SYDNEY (Reuters) - Australian shopping mall owner Westfield Group WDC.AX said it would form a $4.8 billion joint venture with Canada Pension Plan Investment Board (CPPIB) for 12 malls in the United States, freeing up cash as it seeks to expand its global reach.
Westfield ventured into new markets Brazil and Italy last year as it sought growth outside Australia and the United States while it looked to sell less productive shopping malls.
In the U.S. joint venture, CPPIB will become a 45 percent partner in a portfolio of 12 assets Westfield currently owns, Westfield said. The transaction would also generate about $1.85 billion of net cash to Westfield, it added.
“We continue to look at attractive development and acquisition opportunities globally, and are well placed to deliver long term sustainable earnings growth,” Westfield’s Co-CEOs, Peter Lowy and Steven Lowy said in a statement.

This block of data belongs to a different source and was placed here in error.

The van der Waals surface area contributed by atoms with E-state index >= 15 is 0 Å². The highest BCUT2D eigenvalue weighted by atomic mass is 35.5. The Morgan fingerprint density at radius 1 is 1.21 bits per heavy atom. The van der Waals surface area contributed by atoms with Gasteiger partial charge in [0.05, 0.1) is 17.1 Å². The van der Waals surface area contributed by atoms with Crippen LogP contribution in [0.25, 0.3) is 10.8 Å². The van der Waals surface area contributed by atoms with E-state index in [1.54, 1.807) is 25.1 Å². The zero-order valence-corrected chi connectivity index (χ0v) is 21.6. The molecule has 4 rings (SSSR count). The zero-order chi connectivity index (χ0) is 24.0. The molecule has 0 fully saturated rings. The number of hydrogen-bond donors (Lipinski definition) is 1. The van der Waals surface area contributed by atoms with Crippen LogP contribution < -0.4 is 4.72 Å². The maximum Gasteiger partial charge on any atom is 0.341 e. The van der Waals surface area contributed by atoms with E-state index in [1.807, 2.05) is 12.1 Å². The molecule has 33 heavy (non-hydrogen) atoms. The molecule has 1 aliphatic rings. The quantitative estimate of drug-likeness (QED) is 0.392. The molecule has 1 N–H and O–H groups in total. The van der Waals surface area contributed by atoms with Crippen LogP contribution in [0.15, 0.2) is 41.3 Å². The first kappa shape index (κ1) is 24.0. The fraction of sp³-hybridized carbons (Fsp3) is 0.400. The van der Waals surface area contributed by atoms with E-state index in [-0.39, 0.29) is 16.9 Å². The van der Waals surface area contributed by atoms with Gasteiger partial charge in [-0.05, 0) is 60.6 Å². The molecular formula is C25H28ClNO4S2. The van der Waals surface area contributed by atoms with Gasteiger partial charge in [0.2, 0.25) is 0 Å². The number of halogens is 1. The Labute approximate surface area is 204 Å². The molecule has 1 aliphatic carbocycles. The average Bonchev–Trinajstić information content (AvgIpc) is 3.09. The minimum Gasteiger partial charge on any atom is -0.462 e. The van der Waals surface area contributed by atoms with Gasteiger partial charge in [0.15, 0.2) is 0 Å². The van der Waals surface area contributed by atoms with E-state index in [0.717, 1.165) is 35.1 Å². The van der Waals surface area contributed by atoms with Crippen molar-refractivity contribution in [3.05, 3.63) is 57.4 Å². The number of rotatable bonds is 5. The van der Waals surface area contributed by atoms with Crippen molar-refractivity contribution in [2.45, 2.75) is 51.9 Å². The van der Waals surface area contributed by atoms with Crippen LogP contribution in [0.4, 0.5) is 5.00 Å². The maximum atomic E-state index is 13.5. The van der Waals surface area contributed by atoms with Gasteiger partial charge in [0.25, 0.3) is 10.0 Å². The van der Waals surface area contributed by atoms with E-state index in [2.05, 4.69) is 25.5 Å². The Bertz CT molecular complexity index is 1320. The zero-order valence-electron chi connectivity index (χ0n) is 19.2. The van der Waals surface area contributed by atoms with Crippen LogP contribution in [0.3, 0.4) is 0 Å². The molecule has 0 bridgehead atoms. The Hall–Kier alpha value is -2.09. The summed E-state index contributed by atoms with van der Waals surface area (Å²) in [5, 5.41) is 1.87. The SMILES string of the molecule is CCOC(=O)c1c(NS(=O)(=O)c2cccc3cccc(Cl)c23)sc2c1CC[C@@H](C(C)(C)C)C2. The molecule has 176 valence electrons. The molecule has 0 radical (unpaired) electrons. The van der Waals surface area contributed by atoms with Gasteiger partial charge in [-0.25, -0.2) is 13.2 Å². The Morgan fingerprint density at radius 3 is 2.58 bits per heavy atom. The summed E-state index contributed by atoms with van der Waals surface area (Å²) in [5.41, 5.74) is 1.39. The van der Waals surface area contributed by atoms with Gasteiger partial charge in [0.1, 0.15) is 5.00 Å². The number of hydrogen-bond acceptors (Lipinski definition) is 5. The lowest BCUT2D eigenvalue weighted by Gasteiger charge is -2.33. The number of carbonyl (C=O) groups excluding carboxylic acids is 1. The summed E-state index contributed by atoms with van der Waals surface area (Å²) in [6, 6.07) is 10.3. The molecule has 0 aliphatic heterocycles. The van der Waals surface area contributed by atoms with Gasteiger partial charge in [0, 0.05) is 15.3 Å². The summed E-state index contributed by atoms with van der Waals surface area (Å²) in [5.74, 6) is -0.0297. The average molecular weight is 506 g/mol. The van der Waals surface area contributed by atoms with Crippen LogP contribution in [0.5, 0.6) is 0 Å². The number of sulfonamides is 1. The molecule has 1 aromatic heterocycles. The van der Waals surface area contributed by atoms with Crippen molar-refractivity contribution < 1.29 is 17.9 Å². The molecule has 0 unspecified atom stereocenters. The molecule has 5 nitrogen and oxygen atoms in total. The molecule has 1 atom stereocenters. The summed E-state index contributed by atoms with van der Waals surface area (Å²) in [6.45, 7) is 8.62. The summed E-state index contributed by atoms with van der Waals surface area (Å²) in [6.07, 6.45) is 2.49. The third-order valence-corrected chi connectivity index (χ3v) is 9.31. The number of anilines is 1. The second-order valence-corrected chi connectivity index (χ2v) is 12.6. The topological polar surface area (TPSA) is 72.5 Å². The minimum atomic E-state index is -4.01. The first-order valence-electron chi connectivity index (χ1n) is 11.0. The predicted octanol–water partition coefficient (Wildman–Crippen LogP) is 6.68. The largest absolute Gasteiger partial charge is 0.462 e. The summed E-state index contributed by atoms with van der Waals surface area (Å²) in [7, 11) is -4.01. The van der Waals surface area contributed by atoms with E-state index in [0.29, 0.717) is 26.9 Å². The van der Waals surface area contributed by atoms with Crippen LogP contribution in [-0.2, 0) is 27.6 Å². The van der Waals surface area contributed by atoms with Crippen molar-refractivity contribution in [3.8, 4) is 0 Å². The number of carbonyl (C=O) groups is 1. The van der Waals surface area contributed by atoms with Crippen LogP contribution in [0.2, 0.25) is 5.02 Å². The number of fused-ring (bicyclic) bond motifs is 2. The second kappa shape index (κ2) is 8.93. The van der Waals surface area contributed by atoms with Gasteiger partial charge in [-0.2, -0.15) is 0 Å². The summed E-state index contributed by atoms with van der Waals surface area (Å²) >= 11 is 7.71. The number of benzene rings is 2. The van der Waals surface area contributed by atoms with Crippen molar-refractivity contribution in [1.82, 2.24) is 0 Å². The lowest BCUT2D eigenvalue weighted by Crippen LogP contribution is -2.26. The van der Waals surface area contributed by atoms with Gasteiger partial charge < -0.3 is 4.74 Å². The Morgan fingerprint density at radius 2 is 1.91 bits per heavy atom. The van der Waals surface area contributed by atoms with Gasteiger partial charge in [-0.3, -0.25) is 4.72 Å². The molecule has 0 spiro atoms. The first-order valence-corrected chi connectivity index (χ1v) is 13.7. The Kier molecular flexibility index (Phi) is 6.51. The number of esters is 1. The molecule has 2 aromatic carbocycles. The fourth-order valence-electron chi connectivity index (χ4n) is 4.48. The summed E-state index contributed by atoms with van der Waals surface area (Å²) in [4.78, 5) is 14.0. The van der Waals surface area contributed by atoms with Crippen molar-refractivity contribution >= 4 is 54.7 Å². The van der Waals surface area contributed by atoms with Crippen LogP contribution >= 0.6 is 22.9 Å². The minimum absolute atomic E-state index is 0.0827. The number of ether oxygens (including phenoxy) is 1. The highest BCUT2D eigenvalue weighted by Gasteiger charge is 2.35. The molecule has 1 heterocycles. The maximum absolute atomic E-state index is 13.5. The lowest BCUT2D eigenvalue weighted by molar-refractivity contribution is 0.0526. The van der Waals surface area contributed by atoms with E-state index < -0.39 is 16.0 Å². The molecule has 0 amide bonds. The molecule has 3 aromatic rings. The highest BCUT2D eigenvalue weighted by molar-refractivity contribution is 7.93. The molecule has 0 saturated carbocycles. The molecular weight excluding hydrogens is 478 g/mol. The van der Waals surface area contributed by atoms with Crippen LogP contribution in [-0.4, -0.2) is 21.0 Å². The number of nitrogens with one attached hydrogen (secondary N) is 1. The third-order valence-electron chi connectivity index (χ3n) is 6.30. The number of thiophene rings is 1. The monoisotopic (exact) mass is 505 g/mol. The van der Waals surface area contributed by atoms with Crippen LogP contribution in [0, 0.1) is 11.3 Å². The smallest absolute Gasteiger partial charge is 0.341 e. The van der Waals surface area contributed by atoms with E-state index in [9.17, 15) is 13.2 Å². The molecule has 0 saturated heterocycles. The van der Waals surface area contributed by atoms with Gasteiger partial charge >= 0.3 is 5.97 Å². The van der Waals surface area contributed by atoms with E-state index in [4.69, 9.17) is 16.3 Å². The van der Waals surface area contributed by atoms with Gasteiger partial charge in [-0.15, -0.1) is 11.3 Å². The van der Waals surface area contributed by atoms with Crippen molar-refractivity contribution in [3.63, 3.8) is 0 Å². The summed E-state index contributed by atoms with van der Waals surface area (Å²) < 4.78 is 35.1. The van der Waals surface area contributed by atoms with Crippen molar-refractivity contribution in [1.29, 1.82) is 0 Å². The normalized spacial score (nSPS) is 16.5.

The company also announced the sale of its interest in three shopping centres in the United Kingdom for A$240 million ($256 million).
For 2011, the company reported funds from operations (FFO), an industry measure of core operating profits, of A$1.49 billion, in line with an average FFO estimate of A$1.48 billion by five analysts.
Despite a challenging retail environment at home and abroad, Westfield said it expected about 68 cents per share of FFO for 2012, compared with its 2011 result of 64.8 cents per share.
Westfield, the world’s second largest shopping mall owner by market cap, also said it would plan to start an on-market buy back of securities for up to 10 percent of its issued capital.
Westfield shares fell 18 percent in 2011, underperforming the sector index .AXPJ which fell 7.4 percent. ($1 = 0.9364 Australian dollars)
Reporting by Eriko Amaha; Editing by Lincoln Feast